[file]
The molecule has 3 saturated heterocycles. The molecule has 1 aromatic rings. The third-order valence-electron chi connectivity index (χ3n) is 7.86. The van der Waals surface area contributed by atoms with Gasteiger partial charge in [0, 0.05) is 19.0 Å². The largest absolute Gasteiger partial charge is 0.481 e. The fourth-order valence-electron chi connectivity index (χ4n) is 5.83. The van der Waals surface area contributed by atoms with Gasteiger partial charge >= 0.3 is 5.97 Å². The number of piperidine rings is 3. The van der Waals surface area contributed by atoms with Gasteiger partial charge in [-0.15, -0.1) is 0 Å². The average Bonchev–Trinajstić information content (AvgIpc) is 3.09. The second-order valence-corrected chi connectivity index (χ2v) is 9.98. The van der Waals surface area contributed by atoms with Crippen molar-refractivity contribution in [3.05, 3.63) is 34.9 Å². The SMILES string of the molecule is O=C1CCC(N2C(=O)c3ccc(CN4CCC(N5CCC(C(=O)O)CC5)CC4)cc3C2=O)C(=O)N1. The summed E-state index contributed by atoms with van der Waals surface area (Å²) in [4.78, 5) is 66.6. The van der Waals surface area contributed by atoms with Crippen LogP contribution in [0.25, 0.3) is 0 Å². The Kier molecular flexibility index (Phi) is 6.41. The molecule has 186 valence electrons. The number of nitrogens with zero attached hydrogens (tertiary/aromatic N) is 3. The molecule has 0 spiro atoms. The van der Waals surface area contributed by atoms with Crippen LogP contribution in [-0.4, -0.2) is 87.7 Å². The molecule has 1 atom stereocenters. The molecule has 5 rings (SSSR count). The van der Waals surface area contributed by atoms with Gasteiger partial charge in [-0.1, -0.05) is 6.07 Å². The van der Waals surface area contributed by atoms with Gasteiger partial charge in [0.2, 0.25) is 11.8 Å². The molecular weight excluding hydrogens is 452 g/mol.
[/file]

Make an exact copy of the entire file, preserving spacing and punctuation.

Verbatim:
The molecule has 3 saturated heterocycles. The molecule has 1 aromatic rings. The third-order valence-electron chi connectivity index (χ3n) is 7.86. The van der Waals surface area contributed by atoms with Gasteiger partial charge in [0, 0.05) is 19.0 Å². The largest absolute Gasteiger partial charge is 0.481 e. The fourth-order valence-electron chi connectivity index (χ4n) is 5.83. The van der Waals surface area contributed by atoms with Gasteiger partial charge >= 0.3 is 5.97 Å². The number of piperidine rings is 3. The van der Waals surface area contributed by atoms with Gasteiger partial charge in [-0.15, -0.1) is 0 Å². The average Bonchev–Trinajstić information content (AvgIpc) is 3.09. The second-order valence-corrected chi connectivity index (χ2v) is 9.98. The van der Waals surface area contributed by atoms with Crippen molar-refractivity contribution in [3.05, 3.63) is 34.9 Å². The SMILES string of the molecule is O=C1CCC(N2C(=O)c3ccc(CN4CCC(N5CCC(C(=O)O)CC5)CC4)cc3C2=O)C(=O)N1. The summed E-state index contributed by atoms with van der Waals surface area (Å²) in [4.78, 5) is 66.6. The van der Waals surface area contributed by atoms with Crippen LogP contribution in [0.25, 0.3) is 0 Å². The Kier molecular flexibility index (Phi) is 6.41. The molecule has 186 valence electrons. The number of nitrogens with zero attached hydrogens (tertiary/aromatic N) is 3. The molecule has 0 spiro atoms. The van der Waals surface area contributed by atoms with Crippen LogP contribution in [-0.4, -0.2) is 87.7 Å². The molecule has 1 atom stereocenters. The molecule has 5 rings (SSSR count). The van der Waals surface area contributed by atoms with Gasteiger partial charge in [-0.1, -0.05) is 6.07 Å². The van der Waals surface area contributed by atoms with Gasteiger partial charge in [0.2, 0.25) is 11.8 Å². The molecular weight excluding hydrogens is 452 g/mol.